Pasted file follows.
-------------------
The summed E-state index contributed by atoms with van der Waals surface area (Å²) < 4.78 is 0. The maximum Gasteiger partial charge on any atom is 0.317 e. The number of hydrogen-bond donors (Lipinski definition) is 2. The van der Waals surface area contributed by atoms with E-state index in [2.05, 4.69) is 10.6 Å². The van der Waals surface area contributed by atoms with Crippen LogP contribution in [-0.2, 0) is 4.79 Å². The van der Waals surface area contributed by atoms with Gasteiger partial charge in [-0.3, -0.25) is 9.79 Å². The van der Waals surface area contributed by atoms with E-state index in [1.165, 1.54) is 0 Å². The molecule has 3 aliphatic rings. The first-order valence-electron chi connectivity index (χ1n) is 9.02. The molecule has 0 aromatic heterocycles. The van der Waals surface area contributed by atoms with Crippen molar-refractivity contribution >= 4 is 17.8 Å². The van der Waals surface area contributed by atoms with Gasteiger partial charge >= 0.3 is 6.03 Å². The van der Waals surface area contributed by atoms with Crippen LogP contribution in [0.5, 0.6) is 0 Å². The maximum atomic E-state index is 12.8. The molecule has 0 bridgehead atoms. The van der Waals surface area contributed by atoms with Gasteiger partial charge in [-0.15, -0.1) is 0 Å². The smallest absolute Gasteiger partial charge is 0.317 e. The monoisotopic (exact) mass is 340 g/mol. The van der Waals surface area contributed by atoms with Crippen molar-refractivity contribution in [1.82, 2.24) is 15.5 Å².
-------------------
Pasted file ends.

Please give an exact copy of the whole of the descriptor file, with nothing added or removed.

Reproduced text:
The summed E-state index contributed by atoms with van der Waals surface area (Å²) < 4.78 is 0. The maximum Gasteiger partial charge on any atom is 0.317 e. The number of hydrogen-bond donors (Lipinski definition) is 2. The van der Waals surface area contributed by atoms with E-state index in [2.05, 4.69) is 10.6 Å². The van der Waals surface area contributed by atoms with Crippen LogP contribution in [-0.2, 0) is 4.79 Å². The van der Waals surface area contributed by atoms with Gasteiger partial charge in [-0.3, -0.25) is 9.79 Å². The van der Waals surface area contributed by atoms with E-state index in [1.165, 1.54) is 0 Å². The molecule has 3 aliphatic rings. The first-order valence-electron chi connectivity index (χ1n) is 9.02. The molecule has 0 aromatic heterocycles. The van der Waals surface area contributed by atoms with Crippen molar-refractivity contribution >= 4 is 17.8 Å². The van der Waals surface area contributed by atoms with Gasteiger partial charge >= 0.3 is 6.03 Å². The van der Waals surface area contributed by atoms with Crippen LogP contribution in [0.5, 0.6) is 0 Å². The maximum atomic E-state index is 12.8. The molecule has 0 bridgehead atoms. The van der Waals surface area contributed by atoms with Gasteiger partial charge in [-0.15, -0.1) is 0 Å². The smallest absolute Gasteiger partial charge is 0.317 e. The monoisotopic (exact) mass is 340 g/mol. The van der Waals surface area contributed by atoms with Crippen molar-refractivity contribution in [1.82, 2.24) is 15.5 Å².